A few weeks ago I wrote an article on modern cutting edge technology that appears to be running parallel to that thought up for BattleTech and other sci-fi franchises. Among the various entries was a pair of powered exoskeletons. One with medical applications; the other to assist soldiers carrying heavy loads. I also said that all that was needed was heavy armor, modern Land Warrior electronics; and a wearable computer with wireless and satellite uplinking for total battlespace communications up between units and the chain of command. Apparently the USSOCOM brass want an ‘Iron Man’ suit for their Special Forces Alpha Operational Detachments, or A Teams. No, not that A-Team.
In this article by Defense Update, USSOCOM has issued an RFI- or Request For Information through both military and commercial channels for a project it is regarding as TALOS, or Tactical Assault Light Operator Suit. Submissions for the technical aspects of the program were expected by June fifteenth.
Given the clandestine, high endurance nature of typical Special Forces operations, we’re likely looking at a PAL suit, not an Elemental. Possibly with a stealth active camouflage system. Other possible avenues of pursuit in the TALOS program are active health monitoring and wound care, heat management, and a ‘smart’ liquid armor system. This light armor is supposed to harden on impact. Referred to as shear-thickening fluid, I’ve actually played with the stuff before after seeing a video of a man mixing silica dust with ethylene glycol (radiator fluid) to make a custard-like non-newtonian fluid that makes any fabric hard to penetrate but can double or triple the effectiveness of ballistic aramids like Grade twenty-nine ballistic kevlar. The harder the substance is struck, the harder it is to penetrate. For a scientific presentation of the substance as used in armor, check this out.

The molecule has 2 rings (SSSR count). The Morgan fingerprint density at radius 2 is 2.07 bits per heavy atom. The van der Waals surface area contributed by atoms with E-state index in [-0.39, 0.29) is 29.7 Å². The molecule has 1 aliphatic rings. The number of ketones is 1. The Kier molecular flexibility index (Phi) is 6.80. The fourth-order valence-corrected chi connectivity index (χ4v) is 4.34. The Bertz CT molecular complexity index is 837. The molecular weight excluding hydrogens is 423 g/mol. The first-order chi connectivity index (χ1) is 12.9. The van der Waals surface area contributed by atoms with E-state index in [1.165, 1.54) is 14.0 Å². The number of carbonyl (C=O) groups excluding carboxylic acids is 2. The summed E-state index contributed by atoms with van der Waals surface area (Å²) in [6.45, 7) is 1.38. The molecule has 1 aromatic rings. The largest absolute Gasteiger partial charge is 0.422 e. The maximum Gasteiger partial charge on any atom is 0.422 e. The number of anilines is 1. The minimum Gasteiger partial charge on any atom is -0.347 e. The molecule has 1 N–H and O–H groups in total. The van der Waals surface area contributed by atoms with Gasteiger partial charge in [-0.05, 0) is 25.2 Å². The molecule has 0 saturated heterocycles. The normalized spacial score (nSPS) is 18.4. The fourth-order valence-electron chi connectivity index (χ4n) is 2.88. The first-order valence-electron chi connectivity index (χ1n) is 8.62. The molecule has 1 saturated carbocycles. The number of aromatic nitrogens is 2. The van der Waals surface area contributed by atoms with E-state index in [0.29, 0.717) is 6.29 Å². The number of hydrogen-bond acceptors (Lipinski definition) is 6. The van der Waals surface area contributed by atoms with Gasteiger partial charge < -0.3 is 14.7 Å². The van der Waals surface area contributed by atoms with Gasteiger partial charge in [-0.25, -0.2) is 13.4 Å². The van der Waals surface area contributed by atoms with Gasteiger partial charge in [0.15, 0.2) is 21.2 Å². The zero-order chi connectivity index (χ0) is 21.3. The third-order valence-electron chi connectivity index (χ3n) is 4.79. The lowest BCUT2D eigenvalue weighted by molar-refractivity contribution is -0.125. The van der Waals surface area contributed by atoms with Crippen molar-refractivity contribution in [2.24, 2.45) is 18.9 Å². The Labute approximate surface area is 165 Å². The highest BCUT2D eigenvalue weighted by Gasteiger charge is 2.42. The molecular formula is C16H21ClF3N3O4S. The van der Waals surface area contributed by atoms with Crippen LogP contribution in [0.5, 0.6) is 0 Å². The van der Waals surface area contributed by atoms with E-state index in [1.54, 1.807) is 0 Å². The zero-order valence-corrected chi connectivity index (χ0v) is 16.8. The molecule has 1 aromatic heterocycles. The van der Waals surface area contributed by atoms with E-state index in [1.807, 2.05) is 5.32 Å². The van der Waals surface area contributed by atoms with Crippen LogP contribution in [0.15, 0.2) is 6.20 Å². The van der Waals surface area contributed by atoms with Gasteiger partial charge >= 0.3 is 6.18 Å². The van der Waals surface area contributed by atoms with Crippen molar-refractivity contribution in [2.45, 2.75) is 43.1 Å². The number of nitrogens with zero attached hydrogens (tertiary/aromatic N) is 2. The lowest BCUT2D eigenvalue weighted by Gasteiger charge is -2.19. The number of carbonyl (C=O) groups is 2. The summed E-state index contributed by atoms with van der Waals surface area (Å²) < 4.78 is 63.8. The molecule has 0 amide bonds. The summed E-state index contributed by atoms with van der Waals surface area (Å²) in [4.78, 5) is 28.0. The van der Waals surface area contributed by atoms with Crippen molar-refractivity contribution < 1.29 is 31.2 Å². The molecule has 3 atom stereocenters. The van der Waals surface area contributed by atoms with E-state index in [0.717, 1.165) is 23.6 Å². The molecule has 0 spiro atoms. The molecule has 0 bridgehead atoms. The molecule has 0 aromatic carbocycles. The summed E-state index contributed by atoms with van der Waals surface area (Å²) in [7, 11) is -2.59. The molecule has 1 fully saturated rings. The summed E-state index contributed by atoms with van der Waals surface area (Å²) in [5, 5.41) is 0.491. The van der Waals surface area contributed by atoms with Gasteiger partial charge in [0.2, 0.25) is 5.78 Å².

One of the governmental entities that have already responded is the U.S. Army Research, Development and Engineering Command (RDECOM). SOCOM Senior Advisor Command Sergeant. Major. Chris Faris commented, “There is no one industry that can build it,” at a conference at MacDill Air Force Base in Florida. Nonetheless they are hopeful to have field trials within three years.
For the exoframe and strength enhancement side of the TALOS armor, instead of the Sarcos XOS suit I focused on last month, Defense Tech brings up Warrior Web, another DARPA managed venture that is soft and pliant, which means it can conform to the wearer much more effectively than a rigid exoskeleton that enhances the wearer’s own strength many fold while using less than 100 watts of electrical power.
Warrior Web is already undergoing prototyping tests at the U.S. Army Research Laboratory Human Research and Engineering Directorate (ARL HRED) in Adelphi, Maryland.
All this enhanced strength to carry equipment and armor more than likely means some bigger guns to go with it. Ammo is heavy, and one of the big problems foot infantry have is bringing enough ammo to a fight, even more so for crew served weapons like machine guns, missiles and mortars. For special operations people like the Green Berets, their tendency has always been to travel light because of the distances they typically have to travel unsupported. Having TALOS means there are more soldiers covering fire sectors and other things instead of needing an assistant humping ammo around for the squad machine gun. Heavy and crew-served weapons become one-man affairs.
As far as BattleTech goes, this is more the area of games like HALO and Gears of War. But BattleTech got there before them. And having troops running around wearing powered suits of armor may not signify the debut of multi-ton walking tanks – but it’s a little bit more science fiction turned science fact. And that is something I can really hoist a mug to.
Bargained well, and done.